Construction industry new orders for second quarter revised down dramatically after statistical error
The level of new work in construction fell to its lowest level since 1980 in the second quarter of 2012, rather than staying flat as government figures had previously reported.
A statistical error, corrected by the Office for National Statistics (ONS) this week, meant that figures released earlier this month, which showed that new orders in the construction industry grew slightly in the second quarter of 2012, were revised dramatically down.
The correct figures showed that rather than growing by 0.2% between the first and second quarters of the year, new orders declined by 8.5%.
The corrected figures also showed that new work fell 0.3% year-on-year rather than growing 11.1% as was originally stated.
The correction also showed that commercial new orders were not 0.5% up year-on-year but 15% down.
The ONS said the revisions had no impact on the headline construction output figures or on overall GDP.
However, the correction mean the volume of new orders hit its lowest level since the third quarter of 1980.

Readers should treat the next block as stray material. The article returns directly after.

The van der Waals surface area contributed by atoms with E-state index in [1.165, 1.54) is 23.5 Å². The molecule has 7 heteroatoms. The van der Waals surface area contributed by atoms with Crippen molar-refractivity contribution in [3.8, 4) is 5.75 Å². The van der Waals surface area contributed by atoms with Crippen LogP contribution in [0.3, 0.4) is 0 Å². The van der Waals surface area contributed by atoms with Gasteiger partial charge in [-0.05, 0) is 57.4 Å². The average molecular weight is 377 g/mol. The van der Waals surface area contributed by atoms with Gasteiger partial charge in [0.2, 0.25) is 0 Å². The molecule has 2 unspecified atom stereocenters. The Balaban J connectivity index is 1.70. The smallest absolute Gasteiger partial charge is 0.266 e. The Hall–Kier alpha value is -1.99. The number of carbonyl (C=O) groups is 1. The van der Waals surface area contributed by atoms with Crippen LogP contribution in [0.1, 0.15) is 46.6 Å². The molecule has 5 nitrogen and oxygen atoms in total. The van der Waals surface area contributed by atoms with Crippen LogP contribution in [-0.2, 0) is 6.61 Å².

Analyst Brian Green said the revision represented the loss of £1.2bn in new work, including £543m from the amount of work won in the private commercial sector in the second quarter.
“The data now suggest that contractors are currently winning work at a slower rate than at any time since the industry dipped into its depression,” he said.
Simon Rawlinson, head of strategic Research at EC Harris, said the new, corrected figures, revealed “the accelerating weakness of the commercial sector”, with the pipeline in commercial work now weaker than at any time in the past 20 years.
“[This] undermines the damage that continuing lack of confidence in the letting and project finance markets is having on this key sector of the industry,” he said.
He added: “These are dark days for the industry, and the health of the forward pipeline is critical for planning, recruitment and funding. The continued delay in a return to stable trading conditions will maintain pressure on all levels of the supply chain.”
He said the error by the ONS involved “simple arithmetic as well as more complex assessments of the value of orders”.
“An error of this magnitude coming at a critical moment for the industry has to be investigated thoroughly, with appropriate quality control measures put in place,” he said.
“After all, if we can’t trust the quarterly orders figures, what are we to think of other monthly updates?”
The National Federation of Builders (NFB) renewed its call for the government to step up its efforts to revitalise the construction industry.
Julia Evans, chief executive of the NFB said: “It is time now for the government to take serious action to help SMEs in the construction industry to play their part in economic recovery.”
The revised figures can be seen here.